Gabriel Fuchs, a managing consultant at IBM, puts it more succinctly: “What happens when when communication doesn’t work? Anything can happen—and whatever happens is likely to do so in an uncontrolled manner, where the key players no longer know what is going on and therefore cannot steer things in the right direction.”
Winner: In-house (or local agency)
Getting a team in India, China or Russia (for example) to build your platform is, at face value, a tempting way to begin a large project – their rates cannot be beaten, and the up-front capital investment is minimal.
As the saying goes, however: you get what you pay for. Platforms that are of any importance whatsoever need to be architected correctly – and using the right technologies – from the very beginning. To rewrite a platform after it has launched is famously costly, as it is has the triple impact of affecting business, delaying new feature development and requiring an investment (at least) equivalent to the one made in the platform that is being rewritten.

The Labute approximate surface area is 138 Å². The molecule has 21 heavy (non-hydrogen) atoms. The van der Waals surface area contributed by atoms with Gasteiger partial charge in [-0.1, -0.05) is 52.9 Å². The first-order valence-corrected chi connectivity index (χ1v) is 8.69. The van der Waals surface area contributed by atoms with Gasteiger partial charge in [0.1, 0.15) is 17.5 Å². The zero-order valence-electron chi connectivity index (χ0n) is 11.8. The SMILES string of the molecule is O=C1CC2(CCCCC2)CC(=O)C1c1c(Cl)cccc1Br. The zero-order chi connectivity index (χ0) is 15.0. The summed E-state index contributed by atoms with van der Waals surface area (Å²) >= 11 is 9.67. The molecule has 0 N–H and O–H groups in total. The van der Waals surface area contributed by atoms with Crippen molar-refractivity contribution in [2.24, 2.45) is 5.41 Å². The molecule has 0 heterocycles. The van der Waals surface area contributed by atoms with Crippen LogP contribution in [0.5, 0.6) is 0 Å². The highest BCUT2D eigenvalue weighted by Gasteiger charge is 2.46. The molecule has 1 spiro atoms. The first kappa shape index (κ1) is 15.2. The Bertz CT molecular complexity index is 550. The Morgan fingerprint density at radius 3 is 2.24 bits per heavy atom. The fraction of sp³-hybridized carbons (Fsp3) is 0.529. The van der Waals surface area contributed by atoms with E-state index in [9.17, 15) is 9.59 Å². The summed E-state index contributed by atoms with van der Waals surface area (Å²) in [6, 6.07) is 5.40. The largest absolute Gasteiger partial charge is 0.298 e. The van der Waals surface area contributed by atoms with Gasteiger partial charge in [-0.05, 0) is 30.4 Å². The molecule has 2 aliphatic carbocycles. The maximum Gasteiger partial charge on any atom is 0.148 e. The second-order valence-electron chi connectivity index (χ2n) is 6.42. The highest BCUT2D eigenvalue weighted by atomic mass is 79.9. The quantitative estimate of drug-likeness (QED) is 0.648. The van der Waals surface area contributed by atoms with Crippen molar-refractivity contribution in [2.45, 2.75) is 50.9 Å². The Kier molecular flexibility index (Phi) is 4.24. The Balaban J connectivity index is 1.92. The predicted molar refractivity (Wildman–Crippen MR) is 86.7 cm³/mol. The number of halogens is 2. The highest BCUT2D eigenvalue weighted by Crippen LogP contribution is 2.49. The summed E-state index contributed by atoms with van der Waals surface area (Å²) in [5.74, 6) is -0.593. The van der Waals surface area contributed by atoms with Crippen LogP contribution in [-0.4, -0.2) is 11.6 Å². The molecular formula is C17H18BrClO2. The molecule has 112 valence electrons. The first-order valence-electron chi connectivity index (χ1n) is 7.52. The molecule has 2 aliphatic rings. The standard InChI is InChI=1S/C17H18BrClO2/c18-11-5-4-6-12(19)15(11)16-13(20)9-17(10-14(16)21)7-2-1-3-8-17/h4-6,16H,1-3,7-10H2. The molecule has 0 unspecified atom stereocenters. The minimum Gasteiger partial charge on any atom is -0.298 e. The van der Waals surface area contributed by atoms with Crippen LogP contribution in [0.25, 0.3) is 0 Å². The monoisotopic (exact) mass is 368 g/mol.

To put it bluntly: the brightest minds in software engineering and architecture do not gravitate towards $25/hour offshore shops.
A local development agency – if chosen carefully – provides the best of both worlds. You’ll get the face-to-face communication that an in-house team provides, while avoiding the significant up-front expenses that building an in-house team comes with. Quality firms are also battle-tested due to their involvement in a wide variety of sectors and technologies, and are used to adhering to timelines and budgetary constraints.
Of course, an in-house team will also require an increase in office space, subscription to a variety of software/tool licenses and fees, development hardware (both mobile and workstation) and training, just to name a few items – and none of this is cheap.
In a recent Deloitte global survey on outsourcing, it was found that the top two reasons for outsourcing are reducing costs and focusing on the core business.
Winner: Local agency